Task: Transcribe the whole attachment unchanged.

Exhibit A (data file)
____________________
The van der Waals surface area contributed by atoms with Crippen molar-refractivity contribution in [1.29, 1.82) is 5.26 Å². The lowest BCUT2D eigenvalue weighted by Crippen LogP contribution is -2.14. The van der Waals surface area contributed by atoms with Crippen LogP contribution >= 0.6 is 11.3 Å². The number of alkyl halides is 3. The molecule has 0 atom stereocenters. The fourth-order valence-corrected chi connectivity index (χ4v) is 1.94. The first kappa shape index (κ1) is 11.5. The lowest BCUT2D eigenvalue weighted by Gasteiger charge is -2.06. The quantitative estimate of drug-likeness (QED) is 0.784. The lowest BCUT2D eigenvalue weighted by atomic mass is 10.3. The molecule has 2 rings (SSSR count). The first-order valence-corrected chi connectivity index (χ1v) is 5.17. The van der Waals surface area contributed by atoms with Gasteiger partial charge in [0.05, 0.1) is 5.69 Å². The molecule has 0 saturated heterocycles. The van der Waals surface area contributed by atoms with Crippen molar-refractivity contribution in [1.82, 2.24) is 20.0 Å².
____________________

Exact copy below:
The van der Waals surface area contributed by atoms with Crippen molar-refractivity contribution in [1.29, 1.82) is 5.26 Å². The lowest BCUT2D eigenvalue weighted by Crippen LogP contribution is -2.14. The van der Waals surface area contributed by atoms with Crippen LogP contribution >= 0.6 is 11.3 Å². The number of alkyl halides is 3. The molecule has 0 atom stereocenters. The fourth-order valence-corrected chi connectivity index (χ4v) is 1.94. The first kappa shape index (κ1) is 11.5. The lowest BCUT2D eigenvalue weighted by Gasteiger charge is -2.06. The quantitative estimate of drug-likeness (QED) is 0.784. The lowest BCUT2D eigenvalue weighted by atomic mass is 10.3. The molecule has 2 rings (SSSR count). The first-order valence-corrected chi connectivity index (χ1v) is 5.17. The van der Waals surface area contributed by atoms with Gasteiger partial charge in [0.05, 0.1) is 5.69 Å². The molecule has 0 saturated heterocycles. The van der Waals surface area contributed by atoms with Crippen molar-refractivity contribution in [1.82, 2.24) is 20.0 Å².